Following a dream...
As a young lad I was heavily involved in Scouting and I loved being outdoors. I learned so much about nature and living off the land. I thoroughly enjoyed navigating and map reading. I also found First Aid training interesting and it wasn’t long before I had filled my arms with badges and awards. I loved camping and spent most of my weekends camping with my fellow scouts, hiking across the Peak District Hills, kayaking down local rivers or climbing and abseiling in local quarries.
It was inevitable given my love of nature and fascination with science that I would go on to take A’ level Biology at school and this put me in good stead later when I trained in slaughter houses as a Student Environmental Health Officer (EHO). I found that I was able to put of out my mind the sad practice of killing animals by concentrating on the fascinating biological systems exposed by the process. Training to be an EHO was tough and I was often heard grumbling with my fellow students about the amount of time we had to spend studying. We were required to attend lectures for up to 40 hours per week which, when compared to the other students who I shared accommodation with, seemed excessive – especially when they were only required to attend 10 hours of lectures a week! In addition to the university workload I was required to work at a Local Authority as part of my training. Whilst my roommates went home to their families to relax for the holidays, I would be found working in the Borough of Northampton as a student EHO. I would spend my weekends studying and falling asleep at my desk and I soon began to forget about the pull of the outdoors and how I had enjoyed it so much. In 2008, I went to work at Birmingham City Council in the Specialist Health and Safety Team investigating fatal and major incidents. My time in this team would turn out to be the best of my Environmental Health career and I soon found my skills stretched and improved until I reached the top of my game. It was during this job that I travelled around the country training fellow EHOs. Having investigated a number of gas explosions in catering businesses, I found myself somewhat an expert in Gas Safety within the Catering Sector and I trained hundreds of my colleagues around the country on how to carry out health and safety inspections within kitchens. Being flown up to Edinburgh to present at a conference was a highlight in my career and whilst it made me feel good about what I was doing, I still couldn’t shake the feeling that it just wasn’t for me. The Health and Safety Team members were a great bunch of people and I thoroughly enjoyed working with them. The work was tough and emotionally draining but the team pulled together and everyone looked out for each other. I investigated my first fatal accident, whilst at Cannock Chase District Council at the age of 24. Whilst that hadn’t been my first exposure to a dead body, I hadn’t realised how much it had affected me until years later when, after investigating a number of other fatal incidents, I was given Post Traumatic Stress Disorder training. This work had taken its toll on my emotional state, changing me indefinitely and it was one of a number of reasons why I left the team to concentrate on main stream Environmental Health work.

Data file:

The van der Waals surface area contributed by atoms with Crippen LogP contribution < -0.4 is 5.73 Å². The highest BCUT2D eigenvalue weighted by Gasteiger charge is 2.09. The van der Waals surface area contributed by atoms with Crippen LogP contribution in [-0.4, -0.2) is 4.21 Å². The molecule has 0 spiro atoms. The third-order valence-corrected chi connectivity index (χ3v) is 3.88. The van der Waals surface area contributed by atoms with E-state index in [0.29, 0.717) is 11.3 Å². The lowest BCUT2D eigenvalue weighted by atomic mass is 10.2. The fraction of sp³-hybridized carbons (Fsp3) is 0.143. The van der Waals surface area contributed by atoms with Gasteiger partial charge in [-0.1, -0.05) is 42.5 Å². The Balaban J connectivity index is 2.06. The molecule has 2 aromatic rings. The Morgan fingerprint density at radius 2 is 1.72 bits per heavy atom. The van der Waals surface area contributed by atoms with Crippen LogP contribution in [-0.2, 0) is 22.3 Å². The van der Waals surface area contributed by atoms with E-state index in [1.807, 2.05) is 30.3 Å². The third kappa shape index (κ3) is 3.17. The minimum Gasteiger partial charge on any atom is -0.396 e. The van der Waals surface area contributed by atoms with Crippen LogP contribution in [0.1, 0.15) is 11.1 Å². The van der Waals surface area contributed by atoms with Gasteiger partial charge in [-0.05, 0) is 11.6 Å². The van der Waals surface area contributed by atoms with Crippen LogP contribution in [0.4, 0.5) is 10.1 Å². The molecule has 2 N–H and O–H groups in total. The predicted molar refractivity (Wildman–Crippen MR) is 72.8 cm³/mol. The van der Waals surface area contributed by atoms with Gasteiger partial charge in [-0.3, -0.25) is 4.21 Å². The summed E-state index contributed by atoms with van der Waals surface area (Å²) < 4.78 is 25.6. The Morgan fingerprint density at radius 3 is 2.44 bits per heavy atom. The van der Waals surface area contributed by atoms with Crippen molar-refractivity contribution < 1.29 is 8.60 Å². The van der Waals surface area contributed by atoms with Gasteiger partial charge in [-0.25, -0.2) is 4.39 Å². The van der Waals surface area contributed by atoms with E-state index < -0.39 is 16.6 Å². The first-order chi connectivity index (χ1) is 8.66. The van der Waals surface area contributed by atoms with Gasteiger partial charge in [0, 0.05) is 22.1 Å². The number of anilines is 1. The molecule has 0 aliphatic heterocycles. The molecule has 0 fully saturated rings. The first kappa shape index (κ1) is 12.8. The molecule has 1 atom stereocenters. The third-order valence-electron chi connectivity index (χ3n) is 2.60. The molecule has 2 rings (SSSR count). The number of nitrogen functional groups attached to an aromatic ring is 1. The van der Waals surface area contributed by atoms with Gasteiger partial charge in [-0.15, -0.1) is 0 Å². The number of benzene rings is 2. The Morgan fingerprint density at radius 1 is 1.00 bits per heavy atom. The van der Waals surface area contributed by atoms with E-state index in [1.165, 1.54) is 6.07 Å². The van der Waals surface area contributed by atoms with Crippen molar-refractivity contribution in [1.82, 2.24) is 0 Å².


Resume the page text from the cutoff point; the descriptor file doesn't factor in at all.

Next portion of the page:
It was during my time with the Health and Safety Team, however, that I rediscovered the joys of being outdoors. With a few of my team colleagues we decided to take part in an event to raise money for the NSPCC by hiking 22 miles across the Malvern Hills. Clearly, I would need to carry out a lot of training as it had been years since I had attempted to walk so far. I would spend the next few months before the event training with my colleagues by wandering around Cannock Chase or the Peak District. The training gave us plenty of time to chat and I would find myself talking to my fellow teammates about how I “used to love being outdoors spending time surrounded by nature.” They probably got bored with hearing me say it. It’s not often that you meet someone who you can really call a friend, but I’ve learned if you are lucky enough you may meet someone in your life who completely fills all of the criteria and can be called a true friend. Whilst the lads in the team dropped off with their training (they probably got fed up of me talking about how I used to love being in the outdoors!), my dear friend Surindar carried on dragging me all over the Peak District, testing both our stamina and our navigating skills. She was, and still is, someone who offers encouragement unreservedly and we found ourselves talking about our love for the outdoors during our walks. On one of our walks, as she listened to me complain about being an EHO and how I found it so tough, I went on to tell her about how I used to travel to the Lakes with fellow Scouts and how I thoroughly loved it. I told her how I would have loved to have joined the Mountain Rescue Teams up there and, true to form, her simple reply would change my life. “Why don’t you join them then? If it’s what you want to do – go for it!” At the time I would not even begin to realise how her words of encouragement would later change my life, but she had stirred something within me that encouraged me to search for a way to join an organisation like Mountain Rescue. I found myself trawling the internet and researching it further as soon as I got back home. Of course, I lived in Staffordshire in the UK where there are no mountains and is no Mountain Rescue Team so clearly, that wasn’t an option without uprooting my family and moving up to the north of the country. It was then that I came across an organisation called Staffordshire Search and Rescue Team (SSART). SSART is made up of volunteers from all walks of life who give up their spare time to train and assist the Police, and other emergency services, to locate missing vulnerable people. I had found an organisation, close to both my heart and my home and I knew there and then that it was meant to be. I contacted them via their website and awaited their reply. To be continued….